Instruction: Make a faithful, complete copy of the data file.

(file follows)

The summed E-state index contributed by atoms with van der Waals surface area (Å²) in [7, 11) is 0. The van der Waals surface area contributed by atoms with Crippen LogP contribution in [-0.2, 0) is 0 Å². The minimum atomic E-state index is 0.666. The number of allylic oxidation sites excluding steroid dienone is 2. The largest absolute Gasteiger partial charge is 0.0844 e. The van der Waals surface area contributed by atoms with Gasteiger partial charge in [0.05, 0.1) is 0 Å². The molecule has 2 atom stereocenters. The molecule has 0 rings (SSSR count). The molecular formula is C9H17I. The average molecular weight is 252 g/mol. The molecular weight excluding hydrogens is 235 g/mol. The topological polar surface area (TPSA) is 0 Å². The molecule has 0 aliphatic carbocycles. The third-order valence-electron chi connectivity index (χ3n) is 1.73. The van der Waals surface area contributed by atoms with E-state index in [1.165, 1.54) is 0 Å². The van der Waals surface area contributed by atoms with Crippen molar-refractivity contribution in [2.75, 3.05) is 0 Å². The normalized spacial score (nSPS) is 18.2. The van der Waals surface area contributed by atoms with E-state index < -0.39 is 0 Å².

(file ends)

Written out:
The summed E-state index contributed by atoms with van der Waals surface area (Å²) in [7, 11) is 0. The van der Waals surface area contributed by atoms with Crippen LogP contribution in [-0.2, 0) is 0 Å². The minimum atomic E-state index is 0.666. The number of allylic oxidation sites excluding steroid dienone is 2. The largest absolute Gasteiger partial charge is 0.0844 e. The van der Waals surface area contributed by atoms with Gasteiger partial charge in [0.05, 0.1) is 0 Å². The molecule has 2 atom stereocenters. The molecule has 0 rings (SSSR count). The molecular formula is C9H17I. The average molecular weight is 252 g/mol. The molecular weight excluding hydrogens is 235 g/mol. The topological polar surface area (TPSA) is 0 Å². The molecule has 0 aliphatic carbocycles. The third-order valence-electron chi connectivity index (χ3n) is 1.73. The van der Waals surface area contributed by atoms with E-state index in [1.165, 1.54) is 0 Å². The van der Waals surface area contributed by atoms with Crippen molar-refractivity contribution in [2.75, 3.05) is 0 Å². The normalized spacial score (nSPS) is 18.2. The van der Waals surface area contributed by atoms with E-state index < -0.39 is 0 Å².